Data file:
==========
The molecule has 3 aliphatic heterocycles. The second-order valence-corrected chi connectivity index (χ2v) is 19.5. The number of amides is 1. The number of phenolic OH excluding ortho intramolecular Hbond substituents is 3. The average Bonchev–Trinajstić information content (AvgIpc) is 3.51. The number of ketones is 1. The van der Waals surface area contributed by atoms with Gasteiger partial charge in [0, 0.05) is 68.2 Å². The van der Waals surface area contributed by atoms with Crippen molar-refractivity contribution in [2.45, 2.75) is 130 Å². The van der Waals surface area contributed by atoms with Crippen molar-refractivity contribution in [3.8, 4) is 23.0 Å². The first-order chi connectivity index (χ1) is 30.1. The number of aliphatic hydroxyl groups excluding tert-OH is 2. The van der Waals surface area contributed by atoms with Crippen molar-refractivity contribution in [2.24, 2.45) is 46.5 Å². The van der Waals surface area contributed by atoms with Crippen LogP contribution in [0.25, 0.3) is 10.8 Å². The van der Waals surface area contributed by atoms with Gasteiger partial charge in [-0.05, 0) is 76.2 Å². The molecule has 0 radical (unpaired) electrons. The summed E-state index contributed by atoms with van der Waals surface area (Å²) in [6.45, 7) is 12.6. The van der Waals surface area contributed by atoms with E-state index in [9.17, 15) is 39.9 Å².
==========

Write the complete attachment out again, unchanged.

The molecule has 3 aliphatic heterocycles. The second-order valence-corrected chi connectivity index (χ2v) is 19.5. The number of amides is 1. The number of phenolic OH excluding ortho intramolecular Hbond substituents is 3. The average Bonchev–Trinajstić information content (AvgIpc) is 3.51. The number of ketones is 1. The van der Waals surface area contributed by atoms with Gasteiger partial charge in [0, 0.05) is 68.2 Å². The van der Waals surface area contributed by atoms with Crippen molar-refractivity contribution in [2.45, 2.75) is 130 Å². The van der Waals surface area contributed by atoms with Crippen molar-refractivity contribution in [3.8, 4) is 23.0 Å². The first-order chi connectivity index (χ1) is 30.1. The number of aliphatic hydroxyl groups excluding tert-OH is 2. The van der Waals surface area contributed by atoms with Crippen molar-refractivity contribution in [2.24, 2.45) is 46.5 Å². The van der Waals surface area contributed by atoms with Crippen LogP contribution in [0.25, 0.3) is 10.8 Å². The van der Waals surface area contributed by atoms with Gasteiger partial charge in [-0.05, 0) is 76.2 Å². The molecule has 0 radical (unpaired) electrons. The summed E-state index contributed by atoms with van der Waals surface area (Å²) in [6.45, 7) is 12.6. The van der Waals surface area contributed by atoms with E-state index in [9.17, 15) is 39.9 Å².